January 23rd, 2020
By Summer Tebalt
This October will mark 10 years since AccessHealth Spartanburg opened its doors and introduced a new collaborative model to improve health care access and health outcomes to the community. Over the ensuing decade, the AHS story has been one marked by continual iteration. Along the way, AHS has evolved from an organization whose mission was not very well understood initially to one that today is recognized nationally as a model for both its innovation and impact.
As our team has grown from four to more than 20 care navigators, community health workers, nurses and support staff, we have applied what we have learned along the way, improved processes and embraced best practices. While the learning never stops, it only matters if you have the courage to apply what you learn and evolve.
As we look ahead not only to 2020 but to the next decade, I am convinced that the next step for AccessHealth Spartanburg is to become a leader in applying a racial equity lens to health care access and outcomes. As a nurse who has worked in the healthcare field for more than 20 years, I knew there were inequities in healthcare, but I assumed they could be chalked up to socioeconomic differences. My eyes have been opened over the past couple of years.
The first moment of awakening for me was when Dr. Kathleen Brady released the Spartanburg County Racial Equity Index in 2018. The takeaway for me was nothing short of alarming. It was the first time I had ever seen verifiable data evidence of racial inequities in health care.
For example, the data shows that a black woman with an advanced degree is more likely to lose her baby in its first year of life than a white woman with less than an eighth-grade education. And though the rate of diabetes is significantly higher among blacks than whites, a much higher proportion of whites are admitted for in-patient treatment at local hospitals. The data is clear: putting aside all other factors, white people have a much higher chance of being treated for the same disease.
Later that same year, The Road to Better Health hosted the Racial Equity Institute (REI) Groundwater presentation, an intensive introduction to racial inequities on a national level. Examining the inequities across a number of metrics — health, education, economic, etc. — the Groundwater approach utilizes a compelling metaphor for systemic racism and racial inequity:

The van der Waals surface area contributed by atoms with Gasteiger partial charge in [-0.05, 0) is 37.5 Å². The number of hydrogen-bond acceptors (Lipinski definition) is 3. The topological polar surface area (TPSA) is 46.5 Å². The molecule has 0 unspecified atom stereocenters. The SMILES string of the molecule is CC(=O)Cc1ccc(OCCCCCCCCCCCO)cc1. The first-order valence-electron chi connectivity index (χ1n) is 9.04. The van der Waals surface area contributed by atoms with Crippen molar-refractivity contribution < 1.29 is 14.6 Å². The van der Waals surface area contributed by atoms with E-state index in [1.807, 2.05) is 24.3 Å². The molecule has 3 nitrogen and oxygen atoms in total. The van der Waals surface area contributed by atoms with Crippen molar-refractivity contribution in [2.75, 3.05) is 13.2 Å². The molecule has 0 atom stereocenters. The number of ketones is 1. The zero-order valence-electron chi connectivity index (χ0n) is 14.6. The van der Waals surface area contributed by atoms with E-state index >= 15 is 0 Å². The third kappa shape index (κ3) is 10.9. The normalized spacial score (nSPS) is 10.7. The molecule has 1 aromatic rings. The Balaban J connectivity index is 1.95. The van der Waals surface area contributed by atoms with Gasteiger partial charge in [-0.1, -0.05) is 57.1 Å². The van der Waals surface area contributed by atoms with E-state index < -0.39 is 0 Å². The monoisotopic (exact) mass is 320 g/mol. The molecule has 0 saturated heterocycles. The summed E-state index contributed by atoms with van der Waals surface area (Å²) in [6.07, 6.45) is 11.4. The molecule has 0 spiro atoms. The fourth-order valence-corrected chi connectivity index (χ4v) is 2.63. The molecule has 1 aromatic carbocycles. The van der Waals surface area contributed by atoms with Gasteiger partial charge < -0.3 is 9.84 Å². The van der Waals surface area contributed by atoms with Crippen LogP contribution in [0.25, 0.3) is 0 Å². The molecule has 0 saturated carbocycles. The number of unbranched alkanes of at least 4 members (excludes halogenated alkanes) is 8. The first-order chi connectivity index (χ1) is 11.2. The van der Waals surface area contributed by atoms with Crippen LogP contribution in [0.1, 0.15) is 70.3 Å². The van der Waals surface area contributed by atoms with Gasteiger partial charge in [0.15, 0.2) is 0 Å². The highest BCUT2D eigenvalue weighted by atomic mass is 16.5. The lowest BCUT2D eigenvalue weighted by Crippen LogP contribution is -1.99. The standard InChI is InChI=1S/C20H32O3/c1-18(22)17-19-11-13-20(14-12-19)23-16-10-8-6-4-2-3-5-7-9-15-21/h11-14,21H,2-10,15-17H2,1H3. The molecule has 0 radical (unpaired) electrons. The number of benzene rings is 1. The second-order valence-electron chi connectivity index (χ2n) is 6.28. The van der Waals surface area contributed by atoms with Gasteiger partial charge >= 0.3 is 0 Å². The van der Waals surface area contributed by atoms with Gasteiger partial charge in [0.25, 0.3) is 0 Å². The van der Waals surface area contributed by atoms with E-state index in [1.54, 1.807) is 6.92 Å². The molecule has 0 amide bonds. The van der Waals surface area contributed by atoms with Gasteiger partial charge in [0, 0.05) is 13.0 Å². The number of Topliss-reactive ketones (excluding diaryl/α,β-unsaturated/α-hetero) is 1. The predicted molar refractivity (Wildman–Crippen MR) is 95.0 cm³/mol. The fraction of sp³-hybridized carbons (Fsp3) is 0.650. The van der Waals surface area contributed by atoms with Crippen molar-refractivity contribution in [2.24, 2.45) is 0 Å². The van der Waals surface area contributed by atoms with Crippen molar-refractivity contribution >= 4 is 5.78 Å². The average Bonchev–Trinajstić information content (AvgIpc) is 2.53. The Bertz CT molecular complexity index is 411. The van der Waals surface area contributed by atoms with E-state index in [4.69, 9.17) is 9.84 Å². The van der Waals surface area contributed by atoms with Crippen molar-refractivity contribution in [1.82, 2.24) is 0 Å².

“If you notice a fish floating belly-up on the top of a lake, you wonder what happened to the fish. If you notice 1,000 fish floating belly-up on top of the lake, you wonder what’s wrong with the lake. If you clean the water in the lake and make sure it is healthy, but another 1,000 fish die, you know that there is a groundwater problem – the poisoning is happening from far below. It is a system problem.”
The next step in my journey was attending REI in Durham, N.C., in March 2019. I’ve said several times, I can’t unlearn what I learned there, and it has changed the way I look at everything! I now understand race is its own social determinant of health that has to be considered when we (AHS) are looking at health outcomes.
We must view health outcomes, health care access and our work to improve both through a racial equity lens. Every program we implement, every policy and practice we implement must include answering a question:
Who experiences the benefit and who experiences the burden of this action?
The mission of AHS is to improve access to equitable healthcare and we must be intentional in partnering with like-minded organizations in this mission. For me, this means in addition to connecting people to resources (“feeding the fish”) we must also address the social determinants of health and work to improve housing, food security, employment, and more, all of which addresses the health of the lake.
But if we are going to reach the next level and fully realize our mission and goals, we must also ask: What can AHS do to address the groundwater? This remains an open question, but I think it starts with continued education and heightened awareness with staff, providers, clients and the community.
This includes but is not limited to sending our staff to REI trainings, implicit bias trainings, and other community efforts that address racial equity. It also includes more active and intentional advocacy to ensure both our policies and laws are designed to address and improve equity.
We are fortunate to be in a community where all of this is currently on the front-burner. Racial equity is a front-burner issue here thanks to the leadership of many organizations, including Spartanburg Regional Healthcare System, USC Upstate, United Way of the Piedmont, The Spartanburg County Foundation, Mary Black Foundation, Spartanburg Regional Foundation, and the City of Spartanburg. The Road To Better Health has brought REI to Spartanburg twice and is working on doing so a third time. Spartanburg is fully engaged in the work of improving the health of our lake and groundwater.
Ten years from now, I believe we will look back at this moment as one of deep transformation in our community. I encourage you to join us in this work.